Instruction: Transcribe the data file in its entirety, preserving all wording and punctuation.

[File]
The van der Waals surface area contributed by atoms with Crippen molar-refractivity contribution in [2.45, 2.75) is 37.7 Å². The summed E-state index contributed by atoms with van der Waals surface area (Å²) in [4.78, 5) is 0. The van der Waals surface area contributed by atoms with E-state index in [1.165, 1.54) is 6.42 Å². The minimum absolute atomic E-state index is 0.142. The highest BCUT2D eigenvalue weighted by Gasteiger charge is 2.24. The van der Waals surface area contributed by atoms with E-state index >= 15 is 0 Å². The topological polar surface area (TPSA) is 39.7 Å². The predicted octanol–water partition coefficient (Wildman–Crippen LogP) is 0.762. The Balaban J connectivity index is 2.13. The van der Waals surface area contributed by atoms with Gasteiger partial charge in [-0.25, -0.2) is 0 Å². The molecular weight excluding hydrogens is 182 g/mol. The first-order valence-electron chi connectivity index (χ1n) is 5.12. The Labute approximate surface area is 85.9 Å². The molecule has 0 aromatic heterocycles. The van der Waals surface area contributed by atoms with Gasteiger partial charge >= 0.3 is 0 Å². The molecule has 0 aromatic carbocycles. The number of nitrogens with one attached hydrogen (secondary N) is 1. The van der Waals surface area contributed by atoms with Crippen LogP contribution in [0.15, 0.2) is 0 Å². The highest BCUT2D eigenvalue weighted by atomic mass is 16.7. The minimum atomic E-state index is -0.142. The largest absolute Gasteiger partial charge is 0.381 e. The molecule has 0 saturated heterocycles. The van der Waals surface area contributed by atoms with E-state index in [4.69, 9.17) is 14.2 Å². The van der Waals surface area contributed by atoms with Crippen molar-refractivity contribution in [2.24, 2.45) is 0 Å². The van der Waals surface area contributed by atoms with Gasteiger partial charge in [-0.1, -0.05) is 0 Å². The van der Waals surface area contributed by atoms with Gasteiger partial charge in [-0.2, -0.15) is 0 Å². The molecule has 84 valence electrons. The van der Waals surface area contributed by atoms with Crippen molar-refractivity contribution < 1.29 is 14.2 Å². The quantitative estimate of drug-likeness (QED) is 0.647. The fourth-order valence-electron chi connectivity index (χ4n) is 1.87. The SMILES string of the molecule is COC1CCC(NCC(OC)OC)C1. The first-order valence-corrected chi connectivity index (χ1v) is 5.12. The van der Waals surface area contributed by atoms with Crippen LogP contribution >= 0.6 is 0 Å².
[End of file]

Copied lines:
The van der Waals surface area contributed by atoms with Crippen molar-refractivity contribution in [2.45, 2.75) is 37.7 Å². The summed E-state index contributed by atoms with van der Waals surface area (Å²) in [4.78, 5) is 0. The van der Waals surface area contributed by atoms with E-state index in [1.165, 1.54) is 6.42 Å². The minimum absolute atomic E-state index is 0.142. The highest BCUT2D eigenvalue weighted by Gasteiger charge is 2.24. The van der Waals surface area contributed by atoms with E-state index >= 15 is 0 Å². The topological polar surface area (TPSA) is 39.7 Å². The predicted octanol–water partition coefficient (Wildman–Crippen LogP) is 0.762. The Balaban J connectivity index is 2.13. The van der Waals surface area contributed by atoms with Gasteiger partial charge in [-0.25, -0.2) is 0 Å². The molecular weight excluding hydrogens is 182 g/mol. The first-order valence-electron chi connectivity index (χ1n) is 5.12. The Labute approximate surface area is 85.9 Å². The molecule has 0 aromatic heterocycles. The van der Waals surface area contributed by atoms with Gasteiger partial charge >= 0.3 is 0 Å². The molecule has 0 aromatic carbocycles. The number of nitrogens with one attached hydrogen (secondary N) is 1. The van der Waals surface area contributed by atoms with Crippen LogP contribution in [0.15, 0.2) is 0 Å². The highest BCUT2D eigenvalue weighted by atomic mass is 16.7. The minimum atomic E-state index is -0.142. The largest absolute Gasteiger partial charge is 0.381 e. The molecule has 0 saturated heterocycles. The van der Waals surface area contributed by atoms with E-state index in [4.69, 9.17) is 14.2 Å². The van der Waals surface area contributed by atoms with Crippen molar-refractivity contribution in [2.24, 2.45) is 0 Å². The van der Waals surface area contributed by atoms with Gasteiger partial charge in [-0.1, -0.05) is 0 Å². The van der Waals surface area contributed by atoms with Gasteiger partial charge in [-0.2, -0.15) is 0 Å². The molecule has 84 valence electrons. The van der Waals surface area contributed by atoms with Crippen molar-refractivity contribution < 1.29 is 14.2 Å². The quantitative estimate of drug-likeness (QED) is 0.647. The fourth-order valence-electron chi connectivity index (χ4n) is 1.87. The SMILES string of the molecule is COC1CCC(NCC(OC)OC)C1. The first-order valence-corrected chi connectivity index (χ1v) is 5.12. The van der Waals surface area contributed by atoms with Crippen LogP contribution >= 0.6 is 0 Å².